- Airline drops more than 900 connections on cabin crew walkout
- Strike started Wednesday, targets flights at German hubs
Deutsche Lufthansa AG canceled hundreds of flights scheduled for Thursday after losing two court bids to stop a three-day strike by flight attendants in a labor dispute that has already led to a record series of walkouts by cabin crew.
The UFO cabin crew union won both cases on Wednesday, allowing it to continue with the strike at hubs in Frankfurt, Munich and Dusseldorf through Friday. The German carrier was forced to drop more than 900 connections on Thursday, bringing the total number of cancellations to 3,800 since the walkouts began Nov. 6.
“We must push for solving our labor issues for as long as it takes,” Chief Executive Officer Carsten Spohr told reporters at an event in Frankfurt. “I cannot compromise on solving these issues. There is no alternative. The world is changing.”
Flight attendants and pilots are fighting Spohr’s efforts to overhaul Lufthansa and develop the Eurowings division into a low-cost arm to compete with rivals such as Ryanair Holdings Plc and EasyJet Plc. Spohr has stuck with that strategy even as mainline brand employees have resisted, viewing the potential gains as being worth the immediate financial hit. Ruxandra Haradau-Doeser, an analyst at Kepler Cheuvreux, estimates the impact of the current cabin crew strikes at about 100 million euros ($107 million).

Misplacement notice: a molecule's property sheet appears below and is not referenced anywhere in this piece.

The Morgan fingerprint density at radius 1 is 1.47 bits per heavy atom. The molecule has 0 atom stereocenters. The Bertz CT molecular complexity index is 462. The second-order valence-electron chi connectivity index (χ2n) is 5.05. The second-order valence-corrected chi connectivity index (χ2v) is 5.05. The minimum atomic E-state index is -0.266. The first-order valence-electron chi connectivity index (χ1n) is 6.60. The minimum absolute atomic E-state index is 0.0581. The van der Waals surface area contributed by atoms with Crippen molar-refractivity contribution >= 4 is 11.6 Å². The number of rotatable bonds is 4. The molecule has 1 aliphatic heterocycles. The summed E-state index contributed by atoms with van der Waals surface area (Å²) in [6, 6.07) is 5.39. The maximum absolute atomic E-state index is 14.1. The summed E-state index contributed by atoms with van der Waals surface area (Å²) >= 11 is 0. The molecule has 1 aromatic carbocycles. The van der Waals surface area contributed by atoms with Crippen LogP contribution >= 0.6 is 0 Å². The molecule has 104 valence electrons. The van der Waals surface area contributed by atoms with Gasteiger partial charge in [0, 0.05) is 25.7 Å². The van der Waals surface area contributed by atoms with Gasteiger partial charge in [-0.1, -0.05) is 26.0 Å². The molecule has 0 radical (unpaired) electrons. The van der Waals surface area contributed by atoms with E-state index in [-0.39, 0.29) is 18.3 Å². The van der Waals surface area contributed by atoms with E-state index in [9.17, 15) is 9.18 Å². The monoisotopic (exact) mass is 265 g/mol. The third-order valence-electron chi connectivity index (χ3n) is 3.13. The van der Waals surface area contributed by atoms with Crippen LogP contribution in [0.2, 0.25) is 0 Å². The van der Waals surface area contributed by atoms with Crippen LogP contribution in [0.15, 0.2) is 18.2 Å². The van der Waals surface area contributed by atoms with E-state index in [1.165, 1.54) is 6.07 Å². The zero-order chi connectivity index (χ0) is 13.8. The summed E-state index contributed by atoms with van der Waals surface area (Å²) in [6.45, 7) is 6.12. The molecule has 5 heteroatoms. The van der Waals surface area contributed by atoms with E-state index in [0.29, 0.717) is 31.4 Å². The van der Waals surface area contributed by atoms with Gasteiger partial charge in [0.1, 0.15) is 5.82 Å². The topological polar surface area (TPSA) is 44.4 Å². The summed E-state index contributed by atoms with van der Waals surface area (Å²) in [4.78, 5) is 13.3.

"They’ve clearly decided to take on the cabin crew, to take on the pilots,” said James Hollins, a Nomura aviation analyst based in London. “The management determination gives us some faith. They’re not just going to capitulate. Short-term pain certainly. Long term, they have to do this."
Investors have largely backed management’s tough stance, with the shares closing up 0.6 percent in Frankfurt on Wednesday, giving the airline a market value of 6.26 billion euros.
Lufthansa’s latest offer to UFO included a one-time payment of 3,000 euros per employee and acceptance of the union’s demands on early retirements, but only for current workers. The carrier also said it will scale back flights, a proposal that UFO called a “provocation.”
Lufthansa has declined to estimate how much the flight attendants’ strike has cost. A parallel dispute with pilots that led to 12,800 cancellations over an 18-month period amounted to a burden of 352 million euros. Walkouts by pilots ended last September when a German court ruled that the moves marked an illegal effort by the Vereinigung Cockpit union to fight corporate strategy. Vereinigung Cockpit announced on Tuesday that it had filed an appeal at the Constitutional Court, Germany’s highest court, against that ruling.